Johnny Hunt, who last summer was forced from his role as executive vice president of the Southern Baptist Convention’s North American Mission Board over sexual abuse allegations, was back in the pulpit last Sunday.
Not only did Hunt preach at Hiland Park Baptist Church in Panama City, Fla., he will be the keynote speaker at a men’s retreat Feb. 4 at a mission congregation sponsored by Hiland Park Baptist.
That church plant, Church at WindMark Beach, is promoting its “first annual WBC men’s retreat” with an image of Hunt, who is listed as “guest speaker.”
Prior to his fall from grace due to being named in the SBC’s massive investigation of mishandled sexual abuse cases, Hunt regularly spoke at and hosted men’s retreats as part of his personal ministry. Hunt had been the longtime pastor at First Baptist Church of Woodstock, Ga., served as president of the SBC, and then took on the executive vice president role at NAMB.
Hunt, who is 70, admitted to an improper relationship with a pastor’s wife at a beachfront condo the summer after he concluded service as SBC president, but he denied he had been abusive. The investigation by Guidepost Solutions and the testimony of others with knowledge of the case indicated otherwise.
Hunt was forced out of his job at NAMB, his name was removed from programs and buildings at Southeastern Baptist Theological Seminary, the Woodstock church he helped build has broken ties with him, and current SBC President Bart Barber has said if it were up to him, he would permanently defrock Hunt.
But in November, a group of four pastors organized by Hunt to oversee his “restoration” announced they had now deemed him repentant and fit to return to public ministry.
The chair of that oversight group was Steven Kyle, pastor at Hiland Park Church where Hunt preached last Sunday, Jan. 15.
In introducing Hunt to his congregation, Kyle called Hunt “one of the greatest pulpiteers in our generation.”
Kyle did not address the allegations against Hunt, and neither did Hunt in his sermon. Hunt did say in his sermon that God’s calling is “irrevocable” despite “bad choices” someone might make.
“When God calls you to do something, and you begin to think you’re no longer qualified to do it, hold on just a moment—you don’t think he knew your past, your present, and your future when he called you? He already knew that, and yet he still placed his hand and his calling on you,” Hunt said.
“We unashamedly stand with Pastor Johnny along with every other fallen recipient of God’s manifold grace to the glory of King Jesus!”
In addition to the upcoming men’s conference in Florida, Hunt is scheduled to preach next month at HomE Church, a nondenominational church plant near Knoxville, Tenn., and at Springtime Jubilee conferences in Branson, Mo., and Myrtle Beach, S.C.
In a statement issued to The Roys Report — which broke the story of Hunt’s return to the pulpit — Jason Rogers, lead pastor of HomE Church, said: “We are thrilled to host Pastor Johnny Hunt at HomE Church. No one has been more greatly used of God to influence my ministry or as a greater, God-honoring influence on my family. Like myself, everyone in our church family, and everyone in the world, Pastor Johnny has not lived in sinless perfection as a believer. However, contrary to the ‘woke’ ideology that has sadly consumed the SBC and many believers, the Bible is clear that all sin is alike before the holiness of God. Sexual sin is not a greater sin in the sight of God. This is why we all need grace, mercy, repentance, and forgiveness.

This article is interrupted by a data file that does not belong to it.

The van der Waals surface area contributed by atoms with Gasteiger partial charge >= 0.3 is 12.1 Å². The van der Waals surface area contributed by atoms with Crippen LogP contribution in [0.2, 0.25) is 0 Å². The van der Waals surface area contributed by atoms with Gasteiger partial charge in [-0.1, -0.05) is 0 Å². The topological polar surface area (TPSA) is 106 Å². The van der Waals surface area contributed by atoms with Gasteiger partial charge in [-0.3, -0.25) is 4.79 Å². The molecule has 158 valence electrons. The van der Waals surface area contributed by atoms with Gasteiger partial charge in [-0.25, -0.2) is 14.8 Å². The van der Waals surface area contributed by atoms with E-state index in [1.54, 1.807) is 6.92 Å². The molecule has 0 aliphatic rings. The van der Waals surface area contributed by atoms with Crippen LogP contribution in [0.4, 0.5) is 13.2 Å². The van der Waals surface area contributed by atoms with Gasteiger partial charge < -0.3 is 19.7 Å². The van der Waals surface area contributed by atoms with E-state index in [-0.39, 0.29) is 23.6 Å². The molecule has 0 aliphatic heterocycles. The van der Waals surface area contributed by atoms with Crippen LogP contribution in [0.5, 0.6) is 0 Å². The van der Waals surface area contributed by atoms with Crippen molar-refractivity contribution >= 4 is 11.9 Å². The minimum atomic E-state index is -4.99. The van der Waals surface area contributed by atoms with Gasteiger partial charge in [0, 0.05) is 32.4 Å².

“We are convinced of Pastor Johnny’s repentance leading to God’s forgiveness,” the pastor said. “According to Galatians 6:1, restoration must also follow. Without restoration, a process which Pastor Johnny has submitted to twice now, it’s not actually forgiveness. We unashamedly stand with Pastor Johnny along with every other fallen recipient of God’s manifold grace to the glory of King Jesus!”
Others charged with addressing the SBC’s history of mishandling sexual abuse claims were not as enthusiastic.
“It grieves me deeply that Johnny Hunt would not have the spiritual and emotional intelligence to realize the deep trauma that he is causing,” Mike Keahbone, vice chair of the SBC’s Abuse Reform Implementation Task Force told The Roys Report. “Not only to the victim of his abuse, but also to all survivors who are watching and re-living their pain as they watch him return to the very platform that he caused harm from. True repentance is not found in the opinions of four men, but in a broken heart and changed behavior.”
Keahbone said the convention’s stance is that “sexual misconduct calls for disqualification from ministry.”
Christa Brown, an abuse survivor and advocate who is an occasional columnist for BNG, called Hunt’s return emblematic of the SBC’s root problem.
“The fact that Johnny Hunt can still preach from the pulpit serves to illustrate the gross inability of the Southern Baptist Convention to responsibly reckon with clergy sex abuse,” Brown told The Roys Report. “It shows that, whatever SBC leaders may say about accountability for sexual abuse, the reality is that their words are toothless. This is a faith group that is marinated in impunity for its pastors.”